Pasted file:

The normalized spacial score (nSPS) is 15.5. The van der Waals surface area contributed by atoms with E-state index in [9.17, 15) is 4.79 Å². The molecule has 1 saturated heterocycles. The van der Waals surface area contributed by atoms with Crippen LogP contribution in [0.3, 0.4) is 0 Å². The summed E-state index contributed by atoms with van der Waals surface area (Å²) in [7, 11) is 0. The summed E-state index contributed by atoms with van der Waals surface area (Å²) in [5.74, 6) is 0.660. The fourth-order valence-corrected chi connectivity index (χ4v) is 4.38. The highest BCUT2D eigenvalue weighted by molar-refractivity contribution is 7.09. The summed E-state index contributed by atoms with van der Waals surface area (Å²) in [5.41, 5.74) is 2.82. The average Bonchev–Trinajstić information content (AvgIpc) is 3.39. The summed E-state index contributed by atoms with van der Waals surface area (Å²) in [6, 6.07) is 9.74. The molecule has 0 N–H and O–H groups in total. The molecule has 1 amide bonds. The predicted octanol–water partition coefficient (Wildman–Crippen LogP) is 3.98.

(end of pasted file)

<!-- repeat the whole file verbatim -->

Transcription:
The normalized spacial score (nSPS) is 15.5. The van der Waals surface area contributed by atoms with E-state index in [9.17, 15) is 4.79 Å². The molecule has 1 saturated heterocycles. The van der Waals surface area contributed by atoms with Crippen LogP contribution in [0.3, 0.4) is 0 Å². The summed E-state index contributed by atoms with van der Waals surface area (Å²) in [7, 11) is 0. The summed E-state index contributed by atoms with van der Waals surface area (Å²) in [5.74, 6) is 0.660. The fourth-order valence-corrected chi connectivity index (χ4v) is 4.38. The highest BCUT2D eigenvalue weighted by molar-refractivity contribution is 7.09. The summed E-state index contributed by atoms with van der Waals surface area (Å²) in [5.41, 5.74) is 2.82. The average Bonchev–Trinajstić information content (AvgIpc) is 3.39. The summed E-state index contributed by atoms with van der Waals surface area (Å²) in [6, 6.07) is 9.74. The molecule has 0 N–H and O–H groups in total. The molecule has 1 amide bonds. The predicted octanol–water partition coefficient (Wildman–Crippen LogP) is 3.98.